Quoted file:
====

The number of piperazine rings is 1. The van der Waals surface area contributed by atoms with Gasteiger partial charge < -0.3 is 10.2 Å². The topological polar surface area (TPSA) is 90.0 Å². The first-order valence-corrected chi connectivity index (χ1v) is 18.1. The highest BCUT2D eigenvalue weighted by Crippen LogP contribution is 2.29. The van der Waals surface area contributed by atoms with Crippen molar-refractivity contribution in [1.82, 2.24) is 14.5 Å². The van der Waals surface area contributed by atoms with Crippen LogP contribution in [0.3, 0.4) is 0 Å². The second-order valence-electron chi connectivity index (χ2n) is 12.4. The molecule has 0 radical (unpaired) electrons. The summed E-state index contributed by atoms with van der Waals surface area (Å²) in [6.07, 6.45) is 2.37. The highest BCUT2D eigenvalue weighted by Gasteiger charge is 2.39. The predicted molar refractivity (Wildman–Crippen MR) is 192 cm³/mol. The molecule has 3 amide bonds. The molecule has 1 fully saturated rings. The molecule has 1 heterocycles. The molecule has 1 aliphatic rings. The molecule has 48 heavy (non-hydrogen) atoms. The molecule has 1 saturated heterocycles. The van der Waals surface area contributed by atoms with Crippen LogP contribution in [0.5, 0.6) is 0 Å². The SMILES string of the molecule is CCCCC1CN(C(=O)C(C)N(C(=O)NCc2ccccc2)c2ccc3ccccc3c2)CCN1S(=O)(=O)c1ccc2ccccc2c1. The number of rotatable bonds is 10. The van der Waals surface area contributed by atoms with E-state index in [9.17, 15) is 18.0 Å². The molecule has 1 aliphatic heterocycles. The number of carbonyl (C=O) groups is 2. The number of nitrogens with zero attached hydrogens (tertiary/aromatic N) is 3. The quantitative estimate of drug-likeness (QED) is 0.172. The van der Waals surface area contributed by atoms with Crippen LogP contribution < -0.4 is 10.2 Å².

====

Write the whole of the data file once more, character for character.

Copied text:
The number of piperazine rings is 1. The van der Waals surface area contributed by atoms with Gasteiger partial charge < -0.3 is 10.2 Å². The topological polar surface area (TPSA) is 90.0 Å². The first-order valence-corrected chi connectivity index (χ1v) is 18.1. The highest BCUT2D eigenvalue weighted by Crippen LogP contribution is 2.29. The van der Waals surface area contributed by atoms with Crippen molar-refractivity contribution in [1.82, 2.24) is 14.5 Å². The van der Waals surface area contributed by atoms with Crippen LogP contribution in [0.3, 0.4) is 0 Å². The second-order valence-electron chi connectivity index (χ2n) is 12.4. The molecule has 0 radical (unpaired) electrons. The summed E-state index contributed by atoms with van der Waals surface area (Å²) in [6.07, 6.45) is 2.37. The highest BCUT2D eigenvalue weighted by Gasteiger charge is 2.39. The predicted molar refractivity (Wildman–Crippen MR) is 192 cm³/mol. The molecule has 3 amide bonds. The molecule has 1 fully saturated rings. The molecule has 1 heterocycles. The molecule has 1 aliphatic rings. The molecule has 48 heavy (non-hydrogen) atoms. The molecule has 1 saturated heterocycles. The van der Waals surface area contributed by atoms with Crippen LogP contribution in [0.5, 0.6) is 0 Å². The SMILES string of the molecule is CCCCC1CN(C(=O)C(C)N(C(=O)NCc2ccccc2)c2ccc3ccccc3c2)CCN1S(=O)(=O)c1ccc2ccccc2c1. The number of rotatable bonds is 10. The van der Waals surface area contributed by atoms with E-state index in [9.17, 15) is 18.0 Å². The molecule has 1 aliphatic heterocycles. The number of carbonyl (C=O) groups is 2. The number of nitrogens with zero attached hydrogens (tertiary/aromatic N) is 3. The quantitative estimate of drug-likeness (QED) is 0.172. The van der Waals surface area contributed by atoms with Crippen LogP contribution < -0.4 is 10.2 Å².